Object Oriented Programming

This document was originally written by Andrew McKewan; the original copyright lies with him.

Table of Contents


Win32Forth uses the MOPS metaphor for object oriented programming. That is you can define classes which are used to create objects. Classes define data which is local to each individual object it creates, and methods which are available to all the objects it creates. here is an example of a simple class;

:Class Disk <Super Object

             int cylinders
             int sectors
             int b/sec
        32 bytes disk-name

        :M ClassInit:   ( -- )
                        0 to cylinders
                        0 to sectors
                        0 to b/sec      ;M

        :M !Attributes: ( cyl sec b/sec -- )
                        to b/sec
                        to sectors
                        to cylinders    ;M

        :M Attributes:  ( -- cyl sec b/sec )
                        b/sec           ;M

        :M FreeBytes:   ( -- freebytes )
                        cylinders sectors * b/sec * ;M


Now that we have define the class, we can create an object of the class as follows;

        Disk myDisk1
        1024 32 512 !Attributes: myDisk1

Here we have defined an object called "myDisk", and given this new disk the attributes of: cylinders=1024, sectors=32, b/sec=512

So ":Class" and ";Class" encompass a collection of data items and methods that define and identify an object and the way it behaves. The word "int" defines a local data item similar to a "value" that is local to each object created by a class. A second data type available for use within a class is "bytes", which was used to create a buffer to hold the disk name.

The "ClassInit:" method is special in the sense that it is automatically executed right after the object is created. So it is a perfect place to initialize an object to the common default values that are shared by all objects of this class.

Additional methods, (their names always end with a ':' so they can be identified as methods) can be defined in your class to initialize, display, calculate, or perform whatever type of operation you will need to perform on the objects of this class.

Creating and Deleting Dynamic Objects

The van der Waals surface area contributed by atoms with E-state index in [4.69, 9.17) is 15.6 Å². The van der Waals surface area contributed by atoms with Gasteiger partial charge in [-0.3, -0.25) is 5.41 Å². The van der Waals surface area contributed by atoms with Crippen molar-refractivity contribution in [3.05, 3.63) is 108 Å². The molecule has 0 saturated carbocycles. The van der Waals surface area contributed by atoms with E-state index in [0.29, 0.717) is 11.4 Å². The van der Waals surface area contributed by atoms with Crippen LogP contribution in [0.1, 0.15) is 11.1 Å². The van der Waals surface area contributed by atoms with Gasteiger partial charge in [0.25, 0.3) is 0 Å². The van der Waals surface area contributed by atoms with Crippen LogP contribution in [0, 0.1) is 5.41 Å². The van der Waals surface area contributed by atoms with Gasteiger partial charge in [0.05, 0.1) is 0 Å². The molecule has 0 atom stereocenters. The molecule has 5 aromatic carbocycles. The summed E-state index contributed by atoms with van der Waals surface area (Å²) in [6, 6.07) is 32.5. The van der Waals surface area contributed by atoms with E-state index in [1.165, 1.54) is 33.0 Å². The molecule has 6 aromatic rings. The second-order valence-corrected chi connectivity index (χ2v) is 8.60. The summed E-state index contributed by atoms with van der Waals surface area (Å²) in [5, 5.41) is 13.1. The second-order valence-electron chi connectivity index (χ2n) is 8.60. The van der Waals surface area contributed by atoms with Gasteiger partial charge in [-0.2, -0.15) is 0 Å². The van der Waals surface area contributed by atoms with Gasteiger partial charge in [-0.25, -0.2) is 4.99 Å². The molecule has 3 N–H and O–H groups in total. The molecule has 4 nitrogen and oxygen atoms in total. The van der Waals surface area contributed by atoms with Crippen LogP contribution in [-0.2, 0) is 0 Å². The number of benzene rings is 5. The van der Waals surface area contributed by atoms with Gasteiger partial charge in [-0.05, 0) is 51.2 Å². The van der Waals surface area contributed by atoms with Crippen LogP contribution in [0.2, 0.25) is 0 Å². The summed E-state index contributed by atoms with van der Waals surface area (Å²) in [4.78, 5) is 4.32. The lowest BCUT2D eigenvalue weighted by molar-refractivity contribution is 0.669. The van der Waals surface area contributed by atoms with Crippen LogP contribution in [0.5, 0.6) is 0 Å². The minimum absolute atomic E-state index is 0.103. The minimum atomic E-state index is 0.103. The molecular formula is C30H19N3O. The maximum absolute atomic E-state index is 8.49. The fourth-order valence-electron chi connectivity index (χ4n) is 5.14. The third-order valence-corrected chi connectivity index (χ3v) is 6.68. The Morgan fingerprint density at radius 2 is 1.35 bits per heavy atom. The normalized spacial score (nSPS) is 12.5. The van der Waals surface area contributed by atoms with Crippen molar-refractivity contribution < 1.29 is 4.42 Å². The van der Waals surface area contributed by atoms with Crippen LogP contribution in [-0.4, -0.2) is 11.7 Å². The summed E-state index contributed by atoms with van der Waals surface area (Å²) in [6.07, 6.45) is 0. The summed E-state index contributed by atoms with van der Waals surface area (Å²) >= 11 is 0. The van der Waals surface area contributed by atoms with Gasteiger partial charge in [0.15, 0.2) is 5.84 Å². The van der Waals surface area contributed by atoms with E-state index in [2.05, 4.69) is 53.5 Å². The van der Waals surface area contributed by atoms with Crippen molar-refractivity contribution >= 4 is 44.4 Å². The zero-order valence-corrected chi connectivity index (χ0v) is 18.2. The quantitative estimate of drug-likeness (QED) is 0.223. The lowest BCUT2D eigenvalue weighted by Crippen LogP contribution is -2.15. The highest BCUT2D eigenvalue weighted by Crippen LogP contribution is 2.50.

So far we have discussed static objects, objects that reside in the application dictionary and always consume space. Another way to create objects is to create them dynamically in ALLOCATEd memory. Win32Forth provides a simple way to do this as follows;

NEW> Disk ( -- a1 ) 

This creates an object of Class Disk , by allocating memory for the object. Forth then executes the ClassInit: method on the object, and returns a1 the address of the object on the Windows heap. The objects address can then be saved in a variable, value or array for use later in your program. To execute a method on the object, you need to put its address into a variable or value like this.

0 value DiskObj
: makeObj ( -- ) 
	NEW> Disk to DiskObj ; 

makeObj 				\ make a Disk Object 
FreeBytes: DiskObj 			\ -- freebytes 

You can create as many dynamic objects as you want, within the constraints of your available memory. When you are done with an object, you can dispose of it like this;

DiskObj Dispose 			\ dispose of the object 
0 to DiskObj 				\ clear the object holder 

It is always a good idea to dispose of any dynamically created object once you are done using it. A special method ~: (tilde colon) is automatically executed before an object memory is released to allow you a chance to do any needed cleanup before the objects is destroyed. The ~: method is defined as a noop in Class Object, but you can define it as whatever you need when you create a new class that will have objects created dynamically.

If you should happen to forget to dispose of any of the dynamic objects you create, before your program terminates, then Forth will automatically release their allocated memory at program termination.

Building Contiguous Data Fields in a Class

It is sometimes useful to be able to define a series of data objects inside a class that will be laid down next to each other in memory. This is often useful when you are trying to build a data structure that will be passed to a Windows Procedure Call. Normally Forth lays down data items in a class separated by an additional CELL that holds the class pointer for the object. This makes it easy to decompile and debug objects. If you don't mind limited debugging of a method containing the previously described continuous data structure, then you can create them in Win32Forth as follows;

Here is an example of a 'C' data structure;

        typedef struct _WIN32_FIND_DATA {
            DWORD dwFileAttributes;
            FILETIME ftCreationTime;
            FILETIME ftLastAccessTime;
            FILETIME ftLastWriteTime;
            DWORD    nFileSizeHigh;
            DWORD    nFileSizeLow;
            DWORD    dwReserved0;
            DWORD    dwReserved1;
            TCHAR    cFileName[ MAX_PATH ];
            TCHAR    cAlternateFileName[ 14 ];
        } WIN32_FIND_DATA;

Here is the equivalent Forth Class and data structure that can be used to get files from the Windows Directory;

 :Class DirObject <super object

          Record: FIND_DATA      \ returns the address of the structure

           int dwFileAttributes
          dint ftCreationTime
          dint ftLastAccessTime
          dint ftLastWriteTime
           int nFileSizeHigh
           int nFileSizeLow